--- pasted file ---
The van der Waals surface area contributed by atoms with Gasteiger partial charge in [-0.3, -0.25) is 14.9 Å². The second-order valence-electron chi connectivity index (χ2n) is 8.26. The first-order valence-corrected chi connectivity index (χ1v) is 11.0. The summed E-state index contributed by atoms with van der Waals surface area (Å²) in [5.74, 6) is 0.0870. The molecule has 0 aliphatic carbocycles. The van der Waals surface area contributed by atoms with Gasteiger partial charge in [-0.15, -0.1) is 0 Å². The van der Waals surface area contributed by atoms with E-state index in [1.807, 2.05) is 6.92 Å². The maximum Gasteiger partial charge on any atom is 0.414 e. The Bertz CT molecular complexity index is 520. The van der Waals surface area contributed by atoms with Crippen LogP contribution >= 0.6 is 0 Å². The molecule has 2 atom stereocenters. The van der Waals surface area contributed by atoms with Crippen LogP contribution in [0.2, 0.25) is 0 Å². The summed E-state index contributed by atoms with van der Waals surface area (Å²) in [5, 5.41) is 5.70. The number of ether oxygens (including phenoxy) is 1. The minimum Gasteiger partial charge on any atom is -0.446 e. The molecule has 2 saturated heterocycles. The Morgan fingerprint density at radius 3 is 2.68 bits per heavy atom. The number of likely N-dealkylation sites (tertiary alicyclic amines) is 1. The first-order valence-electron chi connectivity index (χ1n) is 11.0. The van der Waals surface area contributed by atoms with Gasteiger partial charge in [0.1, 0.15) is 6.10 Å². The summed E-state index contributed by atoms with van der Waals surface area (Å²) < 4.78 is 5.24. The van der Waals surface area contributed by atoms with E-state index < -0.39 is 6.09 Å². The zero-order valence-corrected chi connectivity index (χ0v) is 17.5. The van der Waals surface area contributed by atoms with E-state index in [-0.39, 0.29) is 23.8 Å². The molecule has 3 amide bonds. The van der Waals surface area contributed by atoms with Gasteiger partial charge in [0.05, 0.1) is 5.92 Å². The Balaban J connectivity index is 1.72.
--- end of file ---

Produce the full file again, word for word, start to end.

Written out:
The van der Waals surface area contributed by atoms with Gasteiger partial charge in [-0.3, -0.25) is 14.9 Å². The second-order valence-electron chi connectivity index (χ2n) is 8.26. The first-order valence-corrected chi connectivity index (χ1v) is 11.0. The summed E-state index contributed by atoms with van der Waals surface area (Å²) in [5.74, 6) is 0.0870. The molecule has 0 aliphatic carbocycles. The van der Waals surface area contributed by atoms with Gasteiger partial charge in [-0.15, -0.1) is 0 Å². The van der Waals surface area contributed by atoms with E-state index in [1.807, 2.05) is 6.92 Å². The maximum Gasteiger partial charge on any atom is 0.414 e. The Bertz CT molecular complexity index is 520. The van der Waals surface area contributed by atoms with Crippen LogP contribution >= 0.6 is 0 Å². The molecule has 2 atom stereocenters. The van der Waals surface area contributed by atoms with Crippen LogP contribution in [0.2, 0.25) is 0 Å². The summed E-state index contributed by atoms with van der Waals surface area (Å²) in [5, 5.41) is 5.70. The number of ether oxygens (including phenoxy) is 1. The minimum Gasteiger partial charge on any atom is -0.446 e. The molecule has 2 saturated heterocycles. The Morgan fingerprint density at radius 3 is 2.68 bits per heavy atom. The number of likely N-dealkylation sites (tertiary alicyclic amines) is 1. The first-order valence-electron chi connectivity index (χ1n) is 11.0. The van der Waals surface area contributed by atoms with Gasteiger partial charge in [0.1, 0.15) is 6.10 Å². The summed E-state index contributed by atoms with van der Waals surface area (Å²) < 4.78 is 5.24. The van der Waals surface area contributed by atoms with E-state index < -0.39 is 6.09 Å². The zero-order valence-corrected chi connectivity index (χ0v) is 17.5. The van der Waals surface area contributed by atoms with E-state index in [-0.39, 0.29) is 23.8 Å². The molecule has 3 amide bonds. The van der Waals surface area contributed by atoms with Gasteiger partial charge in [0.05, 0.1) is 5.92 Å². The Balaban J connectivity index is 1.72.